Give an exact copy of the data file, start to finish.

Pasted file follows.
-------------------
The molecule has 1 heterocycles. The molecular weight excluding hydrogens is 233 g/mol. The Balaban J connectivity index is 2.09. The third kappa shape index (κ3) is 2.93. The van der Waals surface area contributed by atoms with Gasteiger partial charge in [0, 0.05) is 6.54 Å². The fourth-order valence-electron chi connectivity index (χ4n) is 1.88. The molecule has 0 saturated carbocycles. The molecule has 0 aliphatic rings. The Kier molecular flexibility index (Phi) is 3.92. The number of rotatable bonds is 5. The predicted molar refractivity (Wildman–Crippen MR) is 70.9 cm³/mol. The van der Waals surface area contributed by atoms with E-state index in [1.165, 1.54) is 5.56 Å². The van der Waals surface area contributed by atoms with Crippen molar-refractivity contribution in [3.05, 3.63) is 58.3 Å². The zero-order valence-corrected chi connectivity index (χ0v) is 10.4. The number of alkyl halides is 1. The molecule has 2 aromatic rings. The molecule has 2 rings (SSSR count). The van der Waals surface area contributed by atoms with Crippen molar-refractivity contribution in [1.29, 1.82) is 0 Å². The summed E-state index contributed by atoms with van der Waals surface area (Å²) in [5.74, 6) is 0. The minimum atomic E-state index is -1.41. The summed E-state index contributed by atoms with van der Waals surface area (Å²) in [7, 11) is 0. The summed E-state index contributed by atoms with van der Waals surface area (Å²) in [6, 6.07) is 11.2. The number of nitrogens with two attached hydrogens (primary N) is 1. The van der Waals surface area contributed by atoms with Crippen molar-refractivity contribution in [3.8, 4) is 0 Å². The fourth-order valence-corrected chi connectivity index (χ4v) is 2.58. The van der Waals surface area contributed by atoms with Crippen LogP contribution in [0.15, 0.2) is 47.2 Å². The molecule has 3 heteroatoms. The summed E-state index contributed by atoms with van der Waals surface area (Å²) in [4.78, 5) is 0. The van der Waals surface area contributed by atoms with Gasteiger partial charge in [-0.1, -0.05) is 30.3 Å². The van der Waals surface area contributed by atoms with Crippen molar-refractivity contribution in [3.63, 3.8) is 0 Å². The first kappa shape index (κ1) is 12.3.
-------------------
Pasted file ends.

The molecule has 1 heterocycles. The molecular weight excluding hydrogens is 233 g/mol. The Balaban J connectivity index is 2.09. The third kappa shape index (κ3) is 2.93. The van der Waals surface area contributed by atoms with Gasteiger partial charge in [0, 0.05) is 6.54 Å². The fourth-order valence-electron chi connectivity index (χ4n) is 1.88. The molecule has 0 saturated carbocycles. The molecule has 0 aliphatic rings. The Kier molecular flexibility index (Phi) is 3.92. The number of rotatable bonds is 5. The predicted molar refractivity (Wildman–Crippen MR) is 70.9 cm³/mol. The van der Waals surface area contributed by atoms with E-state index in [1.165, 1.54) is 5.56 Å². The van der Waals surface area contributed by atoms with Crippen molar-refractivity contribution in [3.05, 3.63) is 58.3 Å². The zero-order valence-corrected chi connectivity index (χ0v) is 10.4. The number of alkyl halides is 1. The molecule has 2 aromatic rings. The molecule has 2 rings (SSSR count). The van der Waals surface area contributed by atoms with Crippen molar-refractivity contribution in [1.29, 1.82) is 0 Å². The summed E-state index contributed by atoms with van der Waals surface area (Å²) in [5.74, 6) is 0. The minimum atomic E-state index is -1.41. The summed E-state index contributed by atoms with van der Waals surface area (Å²) in [7, 11) is 0. The summed E-state index contributed by atoms with van der Waals surface area (Å²) in [6, 6.07) is 11.2. The number of nitrogens with two attached hydrogens (primary N) is 1. The van der Waals surface area contributed by atoms with Crippen molar-refractivity contribution in [3.8, 4) is 0 Å². The fourth-order valence-corrected chi connectivity index (χ4v) is 2.58. The van der Waals surface area contributed by atoms with Crippen LogP contribution in [0.15, 0.2) is 47.2 Å². The molecule has 3 heteroatoms. The summed E-state index contributed by atoms with van der Waals surface area (Å²) in [4.78, 5) is 0. The van der Waals surface area contributed by atoms with Gasteiger partial charge in [-0.1, -0.05) is 30.3 Å². The van der Waals surface area contributed by atoms with Crippen molar-refractivity contribution in [3.63, 3.8) is 0 Å². The first kappa shape index (κ1) is 12.3.